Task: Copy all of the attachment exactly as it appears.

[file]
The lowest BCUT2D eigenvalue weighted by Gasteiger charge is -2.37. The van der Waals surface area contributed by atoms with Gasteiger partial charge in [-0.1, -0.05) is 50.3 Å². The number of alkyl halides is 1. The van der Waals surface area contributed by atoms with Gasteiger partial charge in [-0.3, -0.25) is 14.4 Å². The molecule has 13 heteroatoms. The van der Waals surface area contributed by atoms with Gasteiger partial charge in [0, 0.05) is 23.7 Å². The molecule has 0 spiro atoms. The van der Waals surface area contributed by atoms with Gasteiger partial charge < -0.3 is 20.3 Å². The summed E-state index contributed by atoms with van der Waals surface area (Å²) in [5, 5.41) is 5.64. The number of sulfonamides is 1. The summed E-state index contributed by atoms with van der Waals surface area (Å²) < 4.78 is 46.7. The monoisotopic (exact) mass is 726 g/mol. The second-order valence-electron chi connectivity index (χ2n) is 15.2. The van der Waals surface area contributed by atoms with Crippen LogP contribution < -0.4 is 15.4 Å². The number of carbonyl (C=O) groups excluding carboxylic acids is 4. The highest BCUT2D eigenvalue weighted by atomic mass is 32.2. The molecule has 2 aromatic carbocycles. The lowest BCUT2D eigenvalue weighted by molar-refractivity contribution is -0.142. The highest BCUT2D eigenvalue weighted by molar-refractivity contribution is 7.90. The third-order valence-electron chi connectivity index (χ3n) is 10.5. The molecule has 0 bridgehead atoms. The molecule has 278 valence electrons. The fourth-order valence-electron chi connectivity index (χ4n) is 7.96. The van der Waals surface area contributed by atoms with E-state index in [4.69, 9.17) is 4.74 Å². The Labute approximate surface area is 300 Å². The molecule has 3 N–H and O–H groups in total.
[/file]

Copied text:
The lowest BCUT2D eigenvalue weighted by Gasteiger charge is -2.37. The van der Waals surface area contributed by atoms with Gasteiger partial charge in [-0.1, -0.05) is 50.3 Å². The number of alkyl halides is 1. The van der Waals surface area contributed by atoms with Gasteiger partial charge in [-0.3, -0.25) is 14.4 Å². The molecule has 13 heteroatoms. The van der Waals surface area contributed by atoms with Gasteiger partial charge in [0, 0.05) is 23.7 Å². The molecule has 0 spiro atoms. The van der Waals surface area contributed by atoms with Gasteiger partial charge < -0.3 is 20.3 Å². The summed E-state index contributed by atoms with van der Waals surface area (Å²) in [5, 5.41) is 5.64. The number of sulfonamides is 1. The summed E-state index contributed by atoms with van der Waals surface area (Å²) < 4.78 is 46.7. The monoisotopic (exact) mass is 726 g/mol. The second-order valence-electron chi connectivity index (χ2n) is 15.2. The van der Waals surface area contributed by atoms with Crippen LogP contribution < -0.4 is 15.4 Å². The number of carbonyl (C=O) groups excluding carboxylic acids is 4. The highest BCUT2D eigenvalue weighted by atomic mass is 32.2. The molecule has 2 aromatic carbocycles. The lowest BCUT2D eigenvalue weighted by molar-refractivity contribution is -0.142. The highest BCUT2D eigenvalue weighted by molar-refractivity contribution is 7.90. The third-order valence-electron chi connectivity index (χ3n) is 10.5. The molecule has 0 bridgehead atoms. The molecule has 278 valence electrons. The fourth-order valence-electron chi connectivity index (χ4n) is 7.96. The van der Waals surface area contributed by atoms with E-state index in [4.69, 9.17) is 4.74 Å². The Labute approximate surface area is 300 Å². The molecule has 3 N–H and O–H groups in total.